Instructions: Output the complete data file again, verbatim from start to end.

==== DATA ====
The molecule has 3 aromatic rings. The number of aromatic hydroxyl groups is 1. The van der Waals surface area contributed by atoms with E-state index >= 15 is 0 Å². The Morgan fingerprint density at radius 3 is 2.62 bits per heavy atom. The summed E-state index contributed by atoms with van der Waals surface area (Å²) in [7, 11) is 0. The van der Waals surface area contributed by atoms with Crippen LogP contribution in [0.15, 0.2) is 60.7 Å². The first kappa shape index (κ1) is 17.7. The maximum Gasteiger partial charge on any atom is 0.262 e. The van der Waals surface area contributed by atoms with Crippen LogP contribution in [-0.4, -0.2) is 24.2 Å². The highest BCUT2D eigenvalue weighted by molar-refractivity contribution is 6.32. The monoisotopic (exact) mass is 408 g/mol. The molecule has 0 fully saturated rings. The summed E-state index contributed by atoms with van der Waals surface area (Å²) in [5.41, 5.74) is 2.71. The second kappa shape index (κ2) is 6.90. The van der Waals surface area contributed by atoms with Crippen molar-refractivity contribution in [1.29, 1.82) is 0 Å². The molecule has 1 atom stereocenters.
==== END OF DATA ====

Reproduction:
The molecule has 3 aromatic rings. The number of aromatic hydroxyl groups is 1. The van der Waals surface area contributed by atoms with E-state index >= 15 is 0 Å². The Morgan fingerprint density at radius 3 is 2.62 bits per heavy atom. The summed E-state index contributed by atoms with van der Waals surface area (Å²) in [7, 11) is 0. The van der Waals surface area contributed by atoms with Crippen LogP contribution in [0.15, 0.2) is 60.7 Å². The first kappa shape index (κ1) is 17.7. The maximum Gasteiger partial charge on any atom is 0.262 e. The van der Waals surface area contributed by atoms with Crippen LogP contribution in [-0.4, -0.2) is 24.2 Å². The highest BCUT2D eigenvalue weighted by molar-refractivity contribution is 6.32. The monoisotopic (exact) mass is 408 g/mol. The molecule has 0 fully saturated rings. The summed E-state index contributed by atoms with van der Waals surface area (Å²) in [5.41, 5.74) is 2.71. The second kappa shape index (κ2) is 6.90. The van der Waals surface area contributed by atoms with Crippen molar-refractivity contribution in [1.29, 1.82) is 0 Å². The molecule has 1 atom stereocenters.